Converting the Memory Trace to the Engram

Although we do not yet know the full details of how honeybees form associations, we can use results from other species to infer how honeybees convert temporary elevations of cAMP and Ca2+ into long-lasting changes in neural pathways. In some animal cells, an increase in cAMP activates the transcription of specific genes. The regulatory region of these genes contains a short DNA sequence called the cyclic AMP response element (CRE). This

Figure 3.3. The catalytic subunit of PKA, once free of its regulatory subunit, migrates into the cell nucleus, where it phosphorylates proteins that regulate gene expression (phosphorylation is indicated by "P"). One target of PKA is cyclic AMP response element binding protein (CREB). Once activated by PKA, CREB binds to the cyclic AMP response element, CRE, a region of some genes that regulates their transcription. CREB can also be phosphorylated by protein kinases otherthan PKA, including Ca2+-dependent kinases such as PKC, thatwould be activated by converging CS-US activity. The activity of genes that contain a CRE sequence is altered by binding with CREB, leading to a change in the production of mRNAs that code for the production of proteins.

Figure 3.3. The catalytic subunit of PKA, once free of its regulatory subunit, migrates into the cell nucleus, where it phosphorylates proteins that regulate gene expression (phosphorylation is indicated by "P"). One target of PKA is cyclic AMP response element binding protein (CREB). Once activated by PKA, CREB binds to the cyclic AMP response element, CRE, a region of some genes that regulates their transcription. CREB can also be phosphorylated by protein kinases otherthan PKA, including Ca2+-dependent kinases such as PKC, thatwould be activated by converging CS-US activity. The activity of genes that contain a CRE sequence is altered by binding with CREB, leading to a change in the production of mRNAs that code for the production of proteins.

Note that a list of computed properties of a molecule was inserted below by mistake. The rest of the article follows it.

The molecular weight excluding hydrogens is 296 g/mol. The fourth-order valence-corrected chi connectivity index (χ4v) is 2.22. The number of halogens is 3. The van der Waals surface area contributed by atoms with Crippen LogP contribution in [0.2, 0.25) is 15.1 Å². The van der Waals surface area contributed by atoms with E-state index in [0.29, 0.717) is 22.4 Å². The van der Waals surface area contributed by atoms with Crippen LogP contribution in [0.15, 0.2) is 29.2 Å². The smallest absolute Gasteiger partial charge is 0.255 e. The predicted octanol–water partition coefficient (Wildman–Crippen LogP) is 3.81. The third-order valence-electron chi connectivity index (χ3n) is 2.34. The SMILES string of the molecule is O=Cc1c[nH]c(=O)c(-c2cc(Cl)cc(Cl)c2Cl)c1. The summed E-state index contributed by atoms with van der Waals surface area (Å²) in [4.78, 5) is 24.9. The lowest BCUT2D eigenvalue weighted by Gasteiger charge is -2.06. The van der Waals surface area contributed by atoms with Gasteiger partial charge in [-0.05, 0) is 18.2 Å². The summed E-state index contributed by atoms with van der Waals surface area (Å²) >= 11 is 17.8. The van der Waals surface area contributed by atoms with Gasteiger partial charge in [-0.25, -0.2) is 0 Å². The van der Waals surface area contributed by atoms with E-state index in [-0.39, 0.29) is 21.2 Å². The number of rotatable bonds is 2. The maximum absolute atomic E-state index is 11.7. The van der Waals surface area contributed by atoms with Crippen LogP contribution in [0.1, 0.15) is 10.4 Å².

CRE sequence is regulated by a specific protein called CRE-binding protein (CREB). CREB is a member of a large family of structurally related proteins that bind to the CRE sequence (fig. 3.3). When CREB is activated by PKA (which is activated by cAMP), it binds to the CRE sequence and regulates gene transcription (Bacskai et al. 1993). Interestingly, other Ca2+-dependent kinases, such as CaMKIV mentioned above, also activate CREB (Ghosh and Greenberg 1995).

Studies of learning in Drosophila (Yin et al. 1994), the sea slug Aplysia (Bartsch et al. 1995), mice (Bourtchuladze et al. 1994), and rats (Lamprecht et al. 1997) confirm that CREB induces changes in long-term memory that depend on protein synthesis. In the honeybee, inhibition of protein synthesis does not disrupt learning measured 24 hours after training (i.e., learning that does not depend on protein synthesis), but does interfere with long-term changes measured 3 days after training (i.e., learning that does depend on protein synthesis; Wustenberg et al. 1998).

In summary, high levels ofPKA activity in the honeybee mushroom body are caused by an elevated level of cAMP, which results from the convergence of CS odor and US sucrose signals in Kenyon cells. Protein kinase A then activates CREB. CREB, in turn, modulates the activity of particular genes. A Ca2+-dependent mechanism can also increase CREB binding and gene expression. CS- and US-induced activity converge at PKA (because Ca2+

enhances cAMP activation of PKA) and at CREB (because a Ca2+-dependent kinase and PKA each independently activate CREB). These events change the amounts or types of proteins produced in neurons that experience the convergence of the CS and US (see fig. 3.3). Change in gene expression produced by pairings of the CS and US provides a mechanism to translate transient stimulus-induced activation of these genes into lasting change in the nervous system.

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